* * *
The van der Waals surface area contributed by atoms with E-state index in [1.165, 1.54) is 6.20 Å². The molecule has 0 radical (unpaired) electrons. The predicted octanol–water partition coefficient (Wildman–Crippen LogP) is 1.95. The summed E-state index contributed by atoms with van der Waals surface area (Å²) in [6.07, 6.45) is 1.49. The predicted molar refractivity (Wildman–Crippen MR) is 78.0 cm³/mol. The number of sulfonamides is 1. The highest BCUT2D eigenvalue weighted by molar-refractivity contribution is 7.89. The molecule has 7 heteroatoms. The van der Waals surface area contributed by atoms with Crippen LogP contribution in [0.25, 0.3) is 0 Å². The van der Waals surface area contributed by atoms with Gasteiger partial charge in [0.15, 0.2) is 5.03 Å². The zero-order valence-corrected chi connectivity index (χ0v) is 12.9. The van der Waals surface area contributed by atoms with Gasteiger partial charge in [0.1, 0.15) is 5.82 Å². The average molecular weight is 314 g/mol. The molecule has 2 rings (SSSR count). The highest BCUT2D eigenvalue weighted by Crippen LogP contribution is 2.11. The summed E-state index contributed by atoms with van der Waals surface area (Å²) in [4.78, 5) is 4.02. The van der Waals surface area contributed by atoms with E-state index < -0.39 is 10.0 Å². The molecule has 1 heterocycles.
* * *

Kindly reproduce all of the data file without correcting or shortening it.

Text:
The van der Waals surface area contributed by atoms with E-state index in [1.165, 1.54) is 6.20 Å². The molecule has 0 radical (unpaired) electrons. The predicted octanol–water partition coefficient (Wildman–Crippen LogP) is 1.95. The summed E-state index contributed by atoms with van der Waals surface area (Å²) in [6.07, 6.45) is 1.49. The predicted molar refractivity (Wildman–Crippen MR) is 78.0 cm³/mol. The number of sulfonamides is 1. The highest BCUT2D eigenvalue weighted by molar-refractivity contribution is 7.89. The molecule has 7 heteroatoms. The van der Waals surface area contributed by atoms with Crippen LogP contribution in [0.25, 0.3) is 0 Å². The van der Waals surface area contributed by atoms with Gasteiger partial charge in [0.15, 0.2) is 5.03 Å². The zero-order valence-corrected chi connectivity index (χ0v) is 12.9. The van der Waals surface area contributed by atoms with Gasteiger partial charge in [0.1, 0.15) is 5.82 Å². The average molecular weight is 314 g/mol. The molecule has 2 rings (SSSR count). The highest BCUT2D eigenvalue weighted by Crippen LogP contribution is 2.11. The summed E-state index contributed by atoms with van der Waals surface area (Å²) in [4.78, 5) is 4.02. The van der Waals surface area contributed by atoms with E-state index < -0.39 is 10.0 Å². The molecule has 1 heterocycles.